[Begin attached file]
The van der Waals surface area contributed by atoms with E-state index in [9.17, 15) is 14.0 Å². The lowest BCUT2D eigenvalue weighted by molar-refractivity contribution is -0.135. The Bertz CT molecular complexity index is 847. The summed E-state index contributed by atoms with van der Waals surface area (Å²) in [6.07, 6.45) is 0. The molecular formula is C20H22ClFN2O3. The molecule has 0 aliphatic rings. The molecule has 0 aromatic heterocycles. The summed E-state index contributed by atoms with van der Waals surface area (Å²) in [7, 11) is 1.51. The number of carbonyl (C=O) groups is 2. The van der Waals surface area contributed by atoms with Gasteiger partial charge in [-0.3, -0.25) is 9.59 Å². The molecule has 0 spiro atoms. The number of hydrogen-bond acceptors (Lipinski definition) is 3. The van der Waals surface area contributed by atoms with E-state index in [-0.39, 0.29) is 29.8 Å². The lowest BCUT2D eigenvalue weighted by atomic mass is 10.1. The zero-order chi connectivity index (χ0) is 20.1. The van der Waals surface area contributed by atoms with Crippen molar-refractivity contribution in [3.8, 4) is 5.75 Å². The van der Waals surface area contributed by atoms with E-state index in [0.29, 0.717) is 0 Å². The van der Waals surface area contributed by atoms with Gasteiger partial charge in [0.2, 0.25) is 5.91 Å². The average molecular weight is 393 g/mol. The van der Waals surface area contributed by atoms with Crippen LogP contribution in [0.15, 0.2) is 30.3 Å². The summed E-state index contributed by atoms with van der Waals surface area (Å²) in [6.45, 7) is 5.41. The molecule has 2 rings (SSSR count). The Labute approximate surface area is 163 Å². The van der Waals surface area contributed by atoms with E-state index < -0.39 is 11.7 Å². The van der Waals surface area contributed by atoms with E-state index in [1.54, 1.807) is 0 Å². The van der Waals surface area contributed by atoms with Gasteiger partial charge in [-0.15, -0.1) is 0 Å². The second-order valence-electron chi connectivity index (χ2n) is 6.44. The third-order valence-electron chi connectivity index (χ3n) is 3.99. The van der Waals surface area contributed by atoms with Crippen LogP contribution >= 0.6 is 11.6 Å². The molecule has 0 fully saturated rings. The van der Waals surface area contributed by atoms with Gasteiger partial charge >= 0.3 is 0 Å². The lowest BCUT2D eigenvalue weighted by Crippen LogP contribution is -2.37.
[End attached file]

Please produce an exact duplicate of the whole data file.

The van der Waals surface area contributed by atoms with E-state index in [9.17, 15) is 14.0 Å². The lowest BCUT2D eigenvalue weighted by molar-refractivity contribution is -0.135. The Bertz CT molecular complexity index is 847. The summed E-state index contributed by atoms with van der Waals surface area (Å²) in [6.07, 6.45) is 0. The molecular formula is C20H22ClFN2O3. The molecule has 0 aliphatic rings. The molecule has 0 aromatic heterocycles. The summed E-state index contributed by atoms with van der Waals surface area (Å²) in [7, 11) is 1.51. The number of carbonyl (C=O) groups is 2. The van der Waals surface area contributed by atoms with Gasteiger partial charge in [-0.3, -0.25) is 9.59 Å². The molecule has 0 spiro atoms. The number of hydrogen-bond acceptors (Lipinski definition) is 3. The van der Waals surface area contributed by atoms with E-state index in [-0.39, 0.29) is 29.8 Å². The lowest BCUT2D eigenvalue weighted by atomic mass is 10.1. The zero-order chi connectivity index (χ0) is 20.1. The van der Waals surface area contributed by atoms with Crippen molar-refractivity contribution in [3.8, 4) is 5.75 Å². The van der Waals surface area contributed by atoms with E-state index in [0.29, 0.717) is 0 Å². The van der Waals surface area contributed by atoms with Gasteiger partial charge in [0.2, 0.25) is 5.91 Å². The average molecular weight is 393 g/mol. The van der Waals surface area contributed by atoms with Crippen LogP contribution in [0.15, 0.2) is 30.3 Å². The summed E-state index contributed by atoms with van der Waals surface area (Å²) in [6.45, 7) is 5.41. The molecule has 2 rings (SSSR count). The Labute approximate surface area is 163 Å². The van der Waals surface area contributed by atoms with E-state index < -0.39 is 11.7 Å². The van der Waals surface area contributed by atoms with E-state index in [1.54, 1.807) is 0 Å². The van der Waals surface area contributed by atoms with Gasteiger partial charge in [-0.15, -0.1) is 0 Å². The second-order valence-electron chi connectivity index (χ2n) is 6.44. The third-order valence-electron chi connectivity index (χ3n) is 3.99. The van der Waals surface area contributed by atoms with Crippen LogP contribution >= 0.6 is 11.6 Å². The molecule has 0 fully saturated rings. The van der Waals surface area contributed by atoms with Gasteiger partial charge >= 0.3 is 0 Å². The lowest BCUT2D eigenvalue weighted by Crippen LogP contribution is -2.37.